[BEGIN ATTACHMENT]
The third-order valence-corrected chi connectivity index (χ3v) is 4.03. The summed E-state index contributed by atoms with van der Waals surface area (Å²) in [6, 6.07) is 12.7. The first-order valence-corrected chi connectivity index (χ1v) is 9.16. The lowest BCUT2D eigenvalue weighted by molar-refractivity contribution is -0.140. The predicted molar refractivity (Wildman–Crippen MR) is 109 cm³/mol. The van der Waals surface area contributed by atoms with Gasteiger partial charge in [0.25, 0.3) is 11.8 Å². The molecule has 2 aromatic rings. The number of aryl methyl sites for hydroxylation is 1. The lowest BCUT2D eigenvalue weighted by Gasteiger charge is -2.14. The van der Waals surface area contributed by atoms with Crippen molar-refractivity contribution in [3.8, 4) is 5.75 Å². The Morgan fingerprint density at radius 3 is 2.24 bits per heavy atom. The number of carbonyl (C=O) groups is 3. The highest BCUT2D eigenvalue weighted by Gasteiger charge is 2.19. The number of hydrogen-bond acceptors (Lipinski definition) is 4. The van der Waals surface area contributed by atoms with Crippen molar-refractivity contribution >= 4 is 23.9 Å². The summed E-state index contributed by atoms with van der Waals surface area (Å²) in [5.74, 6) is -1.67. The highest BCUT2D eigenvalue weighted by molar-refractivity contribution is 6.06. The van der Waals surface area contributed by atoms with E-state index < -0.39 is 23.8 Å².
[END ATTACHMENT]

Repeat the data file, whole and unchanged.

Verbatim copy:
The third-order valence-corrected chi connectivity index (χ3v) is 4.03. The summed E-state index contributed by atoms with van der Waals surface area (Å²) in [6, 6.07) is 12.7. The first-order valence-corrected chi connectivity index (χ1v) is 9.16. The lowest BCUT2D eigenvalue weighted by molar-refractivity contribution is -0.140. The predicted molar refractivity (Wildman–Crippen MR) is 109 cm³/mol. The van der Waals surface area contributed by atoms with Gasteiger partial charge in [0.25, 0.3) is 11.8 Å². The molecule has 2 aromatic rings. The number of aryl methyl sites for hydroxylation is 1. The lowest BCUT2D eigenvalue weighted by Gasteiger charge is -2.14. The van der Waals surface area contributed by atoms with Crippen molar-refractivity contribution in [3.8, 4) is 5.75 Å². The Morgan fingerprint density at radius 3 is 2.24 bits per heavy atom. The number of carbonyl (C=O) groups is 3. The highest BCUT2D eigenvalue weighted by Gasteiger charge is 2.19. The number of hydrogen-bond acceptors (Lipinski definition) is 4. The van der Waals surface area contributed by atoms with Crippen molar-refractivity contribution >= 4 is 23.9 Å². The summed E-state index contributed by atoms with van der Waals surface area (Å²) in [5.74, 6) is -1.67. The highest BCUT2D eigenvalue weighted by molar-refractivity contribution is 6.06. The van der Waals surface area contributed by atoms with E-state index < -0.39 is 23.8 Å².